The test of faith
And those who are rich should boast that God has humbled them. They will fade away like a little flower in the field. The hot sun rises and the grass withers; the little flower droops and falls, and its beauty fades away. In the same way, the rich will fade away with all of their achievements. James 1:10-11 NLT
James intent from the text is to illustrate the point that we need to identify what can hinder our spiritual maturity. Whether we like it or not, our perspective regarding our economic and social status can affect our Christian faith, thus our spiritual growth. This is why we must examine our lives and identify the biggest barrier that keeps us from growing in our faith. And more likely than not, this will look different for each one of us. But we must be honest to admit that even if we do not consider ourselves as rich or materialistic, there is still a tendency to be self-reliant rather than trusting God. Such is the case for rich people where they see themselves not having a need to be dependent upon God for provisions. “I’ll say it again—it is easier for a camel to go through the eye of a needle than for a rich person to enter the Kingdom of God!” (Matthew 19:24). The key for poor Christians to overcome feelings of lowliness is to realize their honored position in Christ. For rich Christians, the key to passing the test of faith is to humble themselves before God and remember that riches and wealth in this side of eternity are fleeting and volatile. “Don’t store up treasures here on earth, where moths eat them and rust destroys them, and where thieves break in and steal... Wherever your treasure is, there the desires of your heart will also be” (Matthew 6:19, 21). Our life in this world is temporary. “The grass withers and the flowers fade beneath the breath of the Lord. And so it is with people” (Isaiah 40:8). So, instead of the rich Christians shunning the poor, they must learn how to embrace one another for they are equals in the sight of God and in heaven there will be no rich or poor.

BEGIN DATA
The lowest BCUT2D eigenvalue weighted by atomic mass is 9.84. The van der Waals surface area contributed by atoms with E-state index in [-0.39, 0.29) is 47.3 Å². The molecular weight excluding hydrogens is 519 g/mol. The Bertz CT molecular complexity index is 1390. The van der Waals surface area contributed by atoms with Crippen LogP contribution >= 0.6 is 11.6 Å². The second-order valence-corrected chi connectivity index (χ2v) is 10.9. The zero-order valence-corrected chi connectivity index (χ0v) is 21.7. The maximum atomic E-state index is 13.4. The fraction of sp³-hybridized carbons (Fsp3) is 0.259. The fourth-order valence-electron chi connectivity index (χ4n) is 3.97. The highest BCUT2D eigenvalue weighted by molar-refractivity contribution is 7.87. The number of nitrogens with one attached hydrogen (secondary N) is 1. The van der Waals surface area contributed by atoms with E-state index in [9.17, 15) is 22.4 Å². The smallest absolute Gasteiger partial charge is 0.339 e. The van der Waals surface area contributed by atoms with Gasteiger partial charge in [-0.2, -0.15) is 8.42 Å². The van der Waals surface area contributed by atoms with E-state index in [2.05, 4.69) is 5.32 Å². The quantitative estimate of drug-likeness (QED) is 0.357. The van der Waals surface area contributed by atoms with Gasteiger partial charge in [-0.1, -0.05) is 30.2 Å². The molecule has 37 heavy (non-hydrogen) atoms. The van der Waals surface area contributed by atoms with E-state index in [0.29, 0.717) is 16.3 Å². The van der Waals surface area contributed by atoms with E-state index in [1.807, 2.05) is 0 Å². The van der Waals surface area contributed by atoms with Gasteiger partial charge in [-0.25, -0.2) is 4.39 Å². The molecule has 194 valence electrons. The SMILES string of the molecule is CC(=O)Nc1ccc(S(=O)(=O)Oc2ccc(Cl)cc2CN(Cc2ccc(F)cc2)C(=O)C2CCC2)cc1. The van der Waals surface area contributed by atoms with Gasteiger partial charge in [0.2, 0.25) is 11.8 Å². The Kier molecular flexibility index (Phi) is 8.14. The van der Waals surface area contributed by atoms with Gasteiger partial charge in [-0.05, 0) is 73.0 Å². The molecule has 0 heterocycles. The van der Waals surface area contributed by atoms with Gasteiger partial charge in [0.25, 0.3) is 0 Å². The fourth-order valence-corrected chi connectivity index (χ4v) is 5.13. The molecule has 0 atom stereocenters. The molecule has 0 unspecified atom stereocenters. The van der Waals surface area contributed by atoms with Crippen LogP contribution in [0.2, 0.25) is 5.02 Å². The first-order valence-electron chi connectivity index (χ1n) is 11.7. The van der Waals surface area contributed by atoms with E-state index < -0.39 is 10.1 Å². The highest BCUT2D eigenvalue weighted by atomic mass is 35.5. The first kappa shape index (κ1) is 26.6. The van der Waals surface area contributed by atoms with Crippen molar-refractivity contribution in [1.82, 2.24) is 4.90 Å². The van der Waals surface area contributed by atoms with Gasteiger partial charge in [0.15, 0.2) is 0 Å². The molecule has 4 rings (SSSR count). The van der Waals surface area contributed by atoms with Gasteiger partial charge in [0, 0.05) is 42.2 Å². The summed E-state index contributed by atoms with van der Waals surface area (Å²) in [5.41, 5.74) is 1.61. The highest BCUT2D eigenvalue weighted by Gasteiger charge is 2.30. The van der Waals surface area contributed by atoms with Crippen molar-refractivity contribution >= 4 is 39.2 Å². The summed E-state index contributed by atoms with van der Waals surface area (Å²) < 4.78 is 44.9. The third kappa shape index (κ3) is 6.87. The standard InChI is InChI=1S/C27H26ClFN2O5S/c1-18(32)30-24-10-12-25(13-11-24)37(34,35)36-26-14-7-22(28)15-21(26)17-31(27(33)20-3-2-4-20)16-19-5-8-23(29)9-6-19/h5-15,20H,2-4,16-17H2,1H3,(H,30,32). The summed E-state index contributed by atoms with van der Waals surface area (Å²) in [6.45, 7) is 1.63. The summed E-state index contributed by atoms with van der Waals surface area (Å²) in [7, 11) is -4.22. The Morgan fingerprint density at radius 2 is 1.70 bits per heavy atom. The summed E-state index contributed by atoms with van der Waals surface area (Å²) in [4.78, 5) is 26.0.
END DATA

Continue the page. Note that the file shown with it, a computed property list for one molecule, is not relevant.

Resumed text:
Noel De Guzman